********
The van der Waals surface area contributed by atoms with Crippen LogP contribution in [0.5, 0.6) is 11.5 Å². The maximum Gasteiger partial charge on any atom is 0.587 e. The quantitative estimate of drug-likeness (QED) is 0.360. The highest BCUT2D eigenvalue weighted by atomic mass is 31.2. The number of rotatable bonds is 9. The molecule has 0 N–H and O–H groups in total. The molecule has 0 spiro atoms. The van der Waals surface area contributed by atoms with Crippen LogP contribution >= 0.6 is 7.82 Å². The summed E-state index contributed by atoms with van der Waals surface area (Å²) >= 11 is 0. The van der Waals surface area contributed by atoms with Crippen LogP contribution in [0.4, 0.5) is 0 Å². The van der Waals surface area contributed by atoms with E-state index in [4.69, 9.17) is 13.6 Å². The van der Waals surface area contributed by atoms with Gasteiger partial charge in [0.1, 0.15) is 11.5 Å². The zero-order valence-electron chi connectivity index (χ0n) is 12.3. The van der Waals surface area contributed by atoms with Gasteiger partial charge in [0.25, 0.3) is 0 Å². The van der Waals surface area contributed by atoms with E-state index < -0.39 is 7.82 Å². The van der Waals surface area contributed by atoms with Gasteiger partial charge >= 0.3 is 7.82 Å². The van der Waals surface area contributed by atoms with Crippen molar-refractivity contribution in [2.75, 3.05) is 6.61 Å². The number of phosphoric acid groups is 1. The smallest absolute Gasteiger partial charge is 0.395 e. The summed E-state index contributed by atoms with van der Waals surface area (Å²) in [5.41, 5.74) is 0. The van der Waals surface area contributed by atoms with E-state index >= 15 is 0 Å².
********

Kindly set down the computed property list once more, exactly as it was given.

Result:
The van der Waals surface area contributed by atoms with Crippen LogP contribution in [0.5, 0.6) is 11.5 Å². The maximum Gasteiger partial charge on any atom is 0.587 e. The quantitative estimate of drug-likeness (QED) is 0.360. The highest BCUT2D eigenvalue weighted by atomic mass is 31.2. The number of rotatable bonds is 9. The molecule has 0 N–H and O–H groups in total. The molecule has 0 spiro atoms. The van der Waals surface area contributed by atoms with Crippen LogP contribution >= 0.6 is 7.82 Å². The summed E-state index contributed by atoms with van der Waals surface area (Å²) >= 11 is 0. The van der Waals surface area contributed by atoms with Crippen LogP contribution in [0.4, 0.5) is 0 Å². The van der Waals surface area contributed by atoms with E-state index in [4.69, 9.17) is 13.6 Å². The van der Waals surface area contributed by atoms with Gasteiger partial charge in [0.1, 0.15) is 11.5 Å². The zero-order valence-electron chi connectivity index (χ0n) is 12.3. The van der Waals surface area contributed by atoms with Gasteiger partial charge in [0.25, 0.3) is 0 Å². The van der Waals surface area contributed by atoms with E-state index < -0.39 is 7.82 Å². The van der Waals surface area contributed by atoms with Gasteiger partial charge >= 0.3 is 7.82 Å². The van der Waals surface area contributed by atoms with Crippen molar-refractivity contribution in [2.75, 3.05) is 6.61 Å². The number of phosphoric acid groups is 1. The smallest absolute Gasteiger partial charge is 0.395 e. The summed E-state index contributed by atoms with van der Waals surface area (Å²) in [5.41, 5.74) is 0. The van der Waals surface area contributed by atoms with E-state index >= 15 is 0 Å².